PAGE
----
|US9203787||Mar 4, 2013||Dec 1, 2015||Facebook, Inc.||Identifying users sharing common characteristics|
|US9203794||Sep 14, 2012||Dec 1, 2015||Facebook, Inc.||Systems and methods for reconfiguring electronic messages|
|US9203879||Sep 14, 2012||Dec 1, 2015||Facebook, Inc.||Offline alerts mechanism|
|US9204255||Oct 9, 2014||Dec 1, 2015||Facebook, Inc.||Providing a log of location information for a mobile device|
|US9210546||Oct 7, 2014||Dec 8, 2015||Facebook, Inc.||Commenting on location information for mobile devices|
|US9215095||Oct 7, 2011||Dec 15, 2015||Microsoft Technology Licensing, Llc||Multiple personalities|
|US9237543||Apr 24, 2007||Jan 12, 2016||Tracbeam, Llc||Wireless location using signal fingerprinting and other location estimators|
|US9246975||Sep 14, 2012||Jan 26, 2016||Facebook, Inc.||State change alerts mechanism|
|US9253136||Sep 14, 2012||Feb 2, 2016||Facebook, Inc.||Electronic message delivery based on presence information|
|US9256861||Feb 25, 2011||Feb 9, 2016||Microsoft Technology Licensing, Llc||Modifying avatar behavior based on user action or mood|
|US9262528||Jul 10, 2014||Feb 16, 2016||Oracle International Corporation||Intent management tool for identifying concepts associated with a plurality of users' queries|
|US9277525||Mar 15, 2013||Mar 1, 2016||Tracbeam, Llc||Wireless location using location estimators|
|US9288540||Mar 25, 2010||Mar 15, 2016||Eloy Technology, Llc||System and method for aggregating devices for intuitive browsing|
|US9304837||Jun 30, 2011||Apr 5, 2016||Open Text S.A.||Cellular user interface|
|US9317560||Apr 22, 2013||Apr 19, 2016||Interval Licensing Llc||Alerting users to items of current interest|
|US9356891||Sep 14, 2012||May 31, 2016||Facebook, Inc.||Voice messaging interface|
|US9356894||Sep 14, 2012||May 31, 2016||Facebook, Inc.||Enabled and disabled menu choices based on presence state|
|US9360996||Feb 14, 2012||Jun 7, 2016||Facebook, Inc.||Intelligently enabled menu choices based on online presence state in address book|
|US9363213||Sep 15, 2012||Jun 7, 2016||Facebook, Inc.||E-mail integrated instant messaging|
|US9369411||Sep 13, 2012||Jun 14, 2016||Facebook, Inc.||Identifying users sharing common characteristics|
|US9369545||Aug 23, 2013||Jun 14, 2016||Mainstream Scientific, Llc||Accessing and displaying network content|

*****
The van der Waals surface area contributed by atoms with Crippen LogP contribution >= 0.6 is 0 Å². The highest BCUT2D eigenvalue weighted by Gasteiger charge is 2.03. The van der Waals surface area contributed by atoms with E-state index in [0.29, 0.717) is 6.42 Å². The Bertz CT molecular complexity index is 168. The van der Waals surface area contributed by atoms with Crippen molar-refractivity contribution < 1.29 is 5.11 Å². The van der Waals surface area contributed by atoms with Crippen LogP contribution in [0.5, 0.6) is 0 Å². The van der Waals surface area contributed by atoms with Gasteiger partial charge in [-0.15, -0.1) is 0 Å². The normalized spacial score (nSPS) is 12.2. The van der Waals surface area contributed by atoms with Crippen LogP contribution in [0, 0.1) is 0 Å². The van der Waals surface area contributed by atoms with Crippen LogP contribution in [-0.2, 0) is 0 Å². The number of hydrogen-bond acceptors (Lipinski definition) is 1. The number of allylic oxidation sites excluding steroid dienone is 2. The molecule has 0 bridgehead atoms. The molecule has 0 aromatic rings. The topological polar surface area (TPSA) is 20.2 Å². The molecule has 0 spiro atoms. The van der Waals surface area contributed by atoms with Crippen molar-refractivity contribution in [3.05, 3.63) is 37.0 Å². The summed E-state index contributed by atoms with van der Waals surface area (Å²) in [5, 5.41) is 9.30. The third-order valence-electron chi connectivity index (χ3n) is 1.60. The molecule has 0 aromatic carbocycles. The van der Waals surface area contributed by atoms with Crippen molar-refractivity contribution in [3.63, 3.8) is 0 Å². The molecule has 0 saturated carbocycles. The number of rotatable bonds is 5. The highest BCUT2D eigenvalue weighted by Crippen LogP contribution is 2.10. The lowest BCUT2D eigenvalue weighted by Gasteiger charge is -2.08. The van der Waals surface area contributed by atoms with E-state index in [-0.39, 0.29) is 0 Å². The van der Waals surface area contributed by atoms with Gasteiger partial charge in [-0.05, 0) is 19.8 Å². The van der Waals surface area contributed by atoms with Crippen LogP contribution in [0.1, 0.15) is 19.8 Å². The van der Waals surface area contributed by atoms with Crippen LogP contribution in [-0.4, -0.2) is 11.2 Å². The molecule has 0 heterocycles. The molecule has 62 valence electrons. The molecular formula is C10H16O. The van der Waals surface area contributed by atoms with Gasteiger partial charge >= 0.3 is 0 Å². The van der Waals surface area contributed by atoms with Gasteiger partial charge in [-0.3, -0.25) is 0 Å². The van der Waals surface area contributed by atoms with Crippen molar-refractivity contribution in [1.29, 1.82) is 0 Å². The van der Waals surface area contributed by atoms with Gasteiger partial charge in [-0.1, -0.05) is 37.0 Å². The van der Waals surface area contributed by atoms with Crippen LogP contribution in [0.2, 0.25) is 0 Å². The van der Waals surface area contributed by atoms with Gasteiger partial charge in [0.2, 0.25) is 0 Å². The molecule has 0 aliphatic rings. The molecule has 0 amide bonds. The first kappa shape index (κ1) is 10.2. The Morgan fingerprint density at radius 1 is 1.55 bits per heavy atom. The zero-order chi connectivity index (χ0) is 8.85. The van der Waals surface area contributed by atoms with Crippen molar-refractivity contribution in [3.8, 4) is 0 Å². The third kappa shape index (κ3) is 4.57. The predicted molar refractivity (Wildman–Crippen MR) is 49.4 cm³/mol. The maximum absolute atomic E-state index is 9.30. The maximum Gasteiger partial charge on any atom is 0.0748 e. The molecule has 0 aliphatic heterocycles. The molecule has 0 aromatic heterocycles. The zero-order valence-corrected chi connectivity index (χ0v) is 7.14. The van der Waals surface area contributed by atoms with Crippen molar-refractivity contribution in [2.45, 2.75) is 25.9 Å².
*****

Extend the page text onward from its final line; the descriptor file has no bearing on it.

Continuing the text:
|US9374266||Dec 30, 2003||Jun 21, 2016||Aol Inc.||Tailoring notifications through resource specific notification controls|
|US9391942||Oct 17, 2013||Jul 12, 2016||International Business Machines Corporation||Symbolic variables within email addresses|
|US9405843||Jul 3, 2014||Aug 2, 2016||Facebook, Inc.||System and method for analyzing communications|
|US9413585||Aug 17, 2012||Aug 9, 2016||The Trustees Of Columbia University In The City Of New York||Network telephony appliance and system for inter/intranet telephony|
|US20010000457 *||Dec 4, 2000||Apr 26, 2001||Hinderks Larry W.||Method and apparatus for dynamic allocation of transmission bandwidth resources and for transmission of multiple audio signals with a video signal|
|US20010025377 *||Dec 29, 2000||Sep 27, 2001||Hinderks Larry W.||High bandwidth transmission system and method having local insertion, delay play and demand play|
|US20010038686 *||Jul 3, 2001||Nov 8, 2001||Larry Hinderks||Method and apparatus for transmitting coded audio signals through a transmission channel with limited bandwidth|
|US20010042104 *||Feb 12, 2001||Nov 15, 2001||Donoho David Leigh||Inspector for computed relevance messaging|
|US20010049603 *||Mar 8, 2001||Dec 6, 2001||Sravanapudi Ajay P.||Multimodal information services|
|US20010051987 *||Feb 13, 2001||Dec 13, 2001||Koji Fukumoto||E-mail system and E-mail transmission method of broadcasting|
|US20020023131 *||Mar 19, 2001||Feb 21, 2002||Shuwu Wu||Voice Instant Messaging|
|US20020048275 *||Apr 24, 2001||Apr 25, 2002||Antonio Atwater||Method and apparatus for receiving full-motion digital video multi-casts, interactive data and interactive voice via a DSL circuit|
|US20020062393 *||Aug 3, 2001||May 23, 2002||Dana Borger||Systems, methods and computer program products for integrating advertising within web content|
|US20020065884 *||Nov 30, 2001||May 30, 2002||Donoho David Leigh||Relevance clause for computed relevance messaging|
|US20020065977 *||Nov 21, 2001||May 30, 2002||Matsushita Electric Industrial Co., Ltd.||Information distribution system and method|
|US20020073154 *||Feb 6, 2002||Jun 13, 2002||Fujitsu Limited||Chat system, terminal device therefor, display method of chat system, and recording medium|
|US20020078180 *||Dec 7, 2001||Jun 20, 2002||Kizna Corporation||Information collection server, information collection method, and recording medium|
|US20020080165 *||Jun 8, 2001||Jun 27, 2002||Franz Wakefield||Method and system for creating, using and modifying multifunctional website hot spots|
|US20020083089 *||Oct 27, 2001||Jun 27, 2002||Piccionelli Gregory A.||Method and apparatus for generating linking means and updating text files on a wide area network|
|US20020091683 *||Dec 17, 2001||Jul 11, 2002||Yamaha Corporation||Method of searching information site by item keyword and action keyword|
|US20020091771 *||Mar 6, 2002||Jul 11, 2002||At&T Corp.||Network communications system and method for worldwide web broadcasting|
|US20020105955 *||Nov 13, 2001||Aug 8, 2002||Roberts Roswell R.||Ethernet digital storage (EDS) card and satellite transmission system including faxing capability|
|US20020111822 *||Oct 2, 2001||Aug 15, 2002||Atsushi Shimizu||Information mediating system and method for mediating information|